The days were counting down on the road to Ottawa as my adventure cycling across Canada was bringing me home.
With the wind at my back, my bike was tearing up the road – I was making terrific distances as my bike tour racked up another double century (202 kms!) on the road to Sudbury. My euphoria turned to exhaustion as I road my fully loaded touring bike off the Trans Canada and tried to pedal into town. Even with all the weight, I just could not trigger the sensor on the road – the only thing stopping me from getting off my bike and having a meal – the never ending red light that just refused to turn green! After what felt like an eternity, I bit the bullet and road straight on through – I needed to get off the road as night was falling pretty quickly now. A quick dinner at Swiss Chalet satisfied my hunger – next stop – somewhere to sleep. I called around but found the motels and hotels in town were either full or way out of my price range.
I had heard of another cyclist camping on the grass at a hotel parking lot before and decided to give it a go. If they said no, I didn’t know what I was going to do – there were little options left to me other than getting back on my bike and hitting the Trans Canada in the dark – not an idea I was too keen on! The front desk clerk at the Comfort Inn was quite skeptical at first, but finally agreed. Compassion won over as she sympathized with my plight. With so much rock (Canada Shield territory) – camping along the route was not looking good! It was also pitch dark out there and where was I to go?
Thrilled with my arrangement, I quickly set up my tent and got ready to settle down for the night. I had spoken to my father, who was completely opposed to this arrangement. (Mind you, he thought I was crazy to ride my bike across Canada in the first place!) Next thing you know, there is a knock on the front of my tent. The young clerk sheepishly asked me to join her in the hotel – my father, none too amused, had called the front desk and paid for a room. In his mind, a hotel parking lot was not a safe place for me to sleep. Shortly after getting settled in my room – front desk was calling again – my father was checking up on me!!!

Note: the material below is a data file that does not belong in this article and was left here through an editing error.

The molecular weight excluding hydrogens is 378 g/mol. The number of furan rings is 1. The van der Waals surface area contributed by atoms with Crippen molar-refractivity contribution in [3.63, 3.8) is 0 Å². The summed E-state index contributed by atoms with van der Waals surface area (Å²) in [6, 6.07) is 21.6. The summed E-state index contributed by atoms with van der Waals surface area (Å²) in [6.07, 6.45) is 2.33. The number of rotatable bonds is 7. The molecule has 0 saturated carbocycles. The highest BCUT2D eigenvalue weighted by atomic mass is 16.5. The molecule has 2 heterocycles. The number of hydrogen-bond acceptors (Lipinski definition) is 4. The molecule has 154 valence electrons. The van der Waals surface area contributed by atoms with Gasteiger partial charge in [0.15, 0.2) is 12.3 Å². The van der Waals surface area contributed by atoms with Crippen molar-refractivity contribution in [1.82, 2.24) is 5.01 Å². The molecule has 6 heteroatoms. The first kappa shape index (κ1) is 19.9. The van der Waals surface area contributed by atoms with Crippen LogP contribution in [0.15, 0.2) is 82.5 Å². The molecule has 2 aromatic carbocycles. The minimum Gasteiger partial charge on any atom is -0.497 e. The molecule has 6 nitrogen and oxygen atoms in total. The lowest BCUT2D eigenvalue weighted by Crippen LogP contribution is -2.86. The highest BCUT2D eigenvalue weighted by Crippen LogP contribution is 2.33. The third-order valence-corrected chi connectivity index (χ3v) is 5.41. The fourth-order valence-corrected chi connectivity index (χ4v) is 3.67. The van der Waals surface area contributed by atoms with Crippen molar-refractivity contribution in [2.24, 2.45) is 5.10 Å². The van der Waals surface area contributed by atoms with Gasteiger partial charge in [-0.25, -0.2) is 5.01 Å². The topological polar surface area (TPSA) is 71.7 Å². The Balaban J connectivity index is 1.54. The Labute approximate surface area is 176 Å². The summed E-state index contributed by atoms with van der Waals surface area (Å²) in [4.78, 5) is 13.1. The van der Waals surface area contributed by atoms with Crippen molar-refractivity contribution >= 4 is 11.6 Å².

After a decadent hotel sleep in Sudbury, followed by devouring the complimentary continental buffet breakfast, I was on my way to North Bay. Cycling through this region is gorgeous – the PreCambrian Shield and forest exerting it’s beauty as I rolled along the road – while not a flat stretch of road, the rollers were lovely in spite of the headwinds that unfortunately decided to return. I took very few rests and was quite relieved to find a campsite on the East side of North Bay. They seemed to be few and far between up here!
I could feel the pull of home as I studied my road map. I could do 2 big days of riding to get to Ottawa, or slow it down for 3 sensible distances. Needless to say, the thought of a home cooked meal and barbecues with friends meant 2 big days won out – the push for Ottawa was on.
Whoever said the roads East of North Bay were flat had clearly never ridden a bicycle on them, especially one fully loaded with camping gear and all my travel possessions. Thankfully, after 156 mms of constant up and down, I made it to Ryan’s Campground. What a treat – maple fudge in the gift shop and covered picnic tables where I could set up my stove and read a book. There was a little rain, but that did not matter – I had found my oasis! Little did I know – that oasis was even better than I saw – I never made it down to the beach front – who knew there was a gorgeous sandy beach steps from where I had pitched my tent! (Click for summer photos from Ryan’s Campground.)
Cell phone reception was sketchy at the campsite – so when I called my father, I plotted a big surprise, telling him it would take me two days to come home. Before he could question me further, made out like my phone reception died and hung up. The plan was to make the remaining 180 kms to his house in a day and surprise him. I broke down the day into 40 km segments, stopping to eat bagels with peanut butter and jam. Had to keep my strength up if I was going to make the distance. When I got home, I quickly hid my bike out of sight and ran to the front door. I could barely contain my excitement as I called the house and waited for him to answer the phone. I told him I had found a great place to spend the night – hot showers and a bed. He asked were I was, to which I replied “you had better answer the door” and said bye. The look of joy on his face when he opened the door (ok – maybe that was relief!) was awesome! Totally worth the huge push to Ottawa. I was home – for a week anyway!